Miles: I think some people jump out and go buy all new equipment. I've never done that. My bank loves me for that because I don't go out and go buy the newest and greatest thing and spend all this money on huge... A lot of shops have gone out of business around me and even other places. I've bought out five shops in their entirety, so really I piece together my equipment and make things work the best that I can with what I have.

Some people don't like that, they want to go out and spend the money and they have that big overhead. I think that's...maybe that's the right choice for some people but if you're starting small, take your time, grow it, make those jumps when you're ready. Sometimes you've got to force the jumps. Obviously, if you get big orders you either got a contract it out or you gotta get an auto, but don't try to buy an auto to print one job. Know that you're gonna have jobs lined up and just going to feed them in. I think taking it slow and not biting off more than...

Bruce: Got it. Very cool. Shoot, you just mentioned something that I wanted to bring up as well actually. I'm blanking on it now but, yeah, I definitely appreciate the time, Miles, you're spending here. I think this is super helpful. It's just very interesting to watch people go through different paths like when they invest, when they make that next step, because each one of these steps, the first person, hiring five people, ten and so on and keep moving up, let alone the equipment investment, can definitely be scary. So I like being able to share your story and have others hear that too. Oh, you know what, I'm sorry I remember. You talked about buying out five other shops. What is that about?

Miles: There was three of them here locally that basically were like one-man shops but they had grown probably up and down like fluctuated. Either the guys had gotten older or maybe they just had to get out because of sickness. A lot of times if people wanna get out they just wanna get rid of everything in one shop.

So I would go in and just buy it all out. Take the things that I needed for my shop, maybe a press or a drier or an [inaudible 00:30:49], whatever it was. And then whatever I didn't need I took the time to sell it out for a little bit better price to kinda recoup a little bit of that money. And I also helped out a lot of other friends build their shops. There's a couple of other people that I sold equipment to that I'd used it and then they sold it. So I mean, a lot of used equipment market has tied a lot of people together, but it's a way to get everything that you need at a very good price.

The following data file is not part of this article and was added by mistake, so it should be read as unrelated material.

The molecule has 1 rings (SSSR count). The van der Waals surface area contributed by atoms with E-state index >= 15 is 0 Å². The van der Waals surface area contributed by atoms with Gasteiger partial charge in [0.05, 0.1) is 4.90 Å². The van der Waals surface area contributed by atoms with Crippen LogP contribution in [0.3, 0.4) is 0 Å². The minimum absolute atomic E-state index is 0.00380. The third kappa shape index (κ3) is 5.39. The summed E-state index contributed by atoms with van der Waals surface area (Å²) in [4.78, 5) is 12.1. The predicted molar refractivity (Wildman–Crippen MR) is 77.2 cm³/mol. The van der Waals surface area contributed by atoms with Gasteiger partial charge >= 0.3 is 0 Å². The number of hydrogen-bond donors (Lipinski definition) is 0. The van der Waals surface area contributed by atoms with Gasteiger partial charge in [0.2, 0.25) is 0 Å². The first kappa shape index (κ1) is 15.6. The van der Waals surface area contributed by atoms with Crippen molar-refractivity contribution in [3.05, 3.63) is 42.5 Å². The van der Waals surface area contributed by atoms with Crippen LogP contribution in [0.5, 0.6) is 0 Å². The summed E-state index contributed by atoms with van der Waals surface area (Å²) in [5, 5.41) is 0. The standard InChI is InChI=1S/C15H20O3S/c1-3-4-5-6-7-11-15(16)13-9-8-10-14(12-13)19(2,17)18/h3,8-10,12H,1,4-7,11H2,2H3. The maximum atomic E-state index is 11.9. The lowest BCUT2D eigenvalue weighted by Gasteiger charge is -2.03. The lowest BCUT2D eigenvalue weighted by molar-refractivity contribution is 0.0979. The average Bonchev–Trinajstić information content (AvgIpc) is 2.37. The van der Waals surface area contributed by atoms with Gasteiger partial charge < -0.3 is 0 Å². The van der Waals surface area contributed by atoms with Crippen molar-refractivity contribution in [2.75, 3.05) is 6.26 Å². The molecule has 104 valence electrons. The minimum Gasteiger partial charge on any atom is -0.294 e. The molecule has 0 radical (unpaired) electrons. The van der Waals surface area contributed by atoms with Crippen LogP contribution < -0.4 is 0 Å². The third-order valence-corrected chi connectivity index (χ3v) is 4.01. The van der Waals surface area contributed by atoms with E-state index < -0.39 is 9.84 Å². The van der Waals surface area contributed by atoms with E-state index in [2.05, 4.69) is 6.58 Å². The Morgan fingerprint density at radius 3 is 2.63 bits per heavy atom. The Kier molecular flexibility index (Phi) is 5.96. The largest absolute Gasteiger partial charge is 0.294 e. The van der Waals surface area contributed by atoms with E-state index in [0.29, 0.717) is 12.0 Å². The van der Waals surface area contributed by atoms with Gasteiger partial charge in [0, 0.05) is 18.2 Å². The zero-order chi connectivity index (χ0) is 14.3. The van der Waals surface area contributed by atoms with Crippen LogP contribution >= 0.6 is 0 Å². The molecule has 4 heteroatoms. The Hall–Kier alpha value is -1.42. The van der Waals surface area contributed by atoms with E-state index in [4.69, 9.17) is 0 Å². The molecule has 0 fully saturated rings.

So, people that wanna get into it, you can go out and buy those brand new starter packages, but then you've still gotta buy all these little stuff so sometimes going and buying a shop that's been in business for 10, 15 years, 20 years, the one guy had been in business, there's everything. He's got old stuff that you can't even find any more like rulers, t-squares, all the little stuff that you do need, but you hate to go out and buy and pay full price for it.

Bruce: How did you value these businesses to pay for it? Was it just figuring out the revenue and that's it?

Miles: I wasn't buying out the businesses. Most of the people that wanna sell their...people that wanna kinda sell their customer list, their books, I find that really hard to value in the print world, because if you don't have a contract, people who go anywhere they want to print their shirts.

I don't do contracts. When people come to me they're gonna come back to me if they want to, if we did a good job. That's how I know we keep our customers. So the other people, if they had a contract that's one thing, but none of these guys did. They did business with a lot of the people and most of those people as soon as they closed down, they were calling me or one of the other local printers already. So why I'm I gonna pay for their book? The only thing I really wanted to buy was their phone number, but I wasn't able to do that because if people called them and said, "Hey, now we're here", but that didn't work out. But people still find me. People still call me.

Bruce: So what was the biggest motivation? Was it the equipment side like to buy the stuff inside of it?

Miles: A little bit of the equipment side of it. Obviously, any printer looks at just the amount of stuff they have in the business whether it's blank garments, whether it's ink. You buy that over time. You don't realize how much money is there especially the ink. If you look at all the ink that we have and it's sitting there, there's probably tens of thousands of dollars in just stuff sitting there...squeegees, all that stuff adds up. So if you're able to get that stuff for pennies on the dollar and it's still in good shape, and it's stuff that can't go bad, especially non-electrical things. I mean, obviously you're not excited to go buy some old computer or some old printer, but if it's an old MNR or Chameleon or Bluemax, something that's still good, that's great. If you can get that for $400, you're gonna make money on your first print. But, yeah, I think it's getting all the tools at the right price and piecing things together and just making it work, making it work.

Bruce: Sure, got it. Very cool. That's pretty interesting. Well Miles, I definitely appreciate the time today. I know you're super busy. We are actually as a sign, we're definitely gonna be heading there. We wanna to stop at some shops on our way pretty soon here with the team. But thank you again, Miles, and I appreciate the tips. We definitely know it can help some others out there.

Miles: Definitely, thank you.

Bruce: All right, have a good one.

Miles: You too.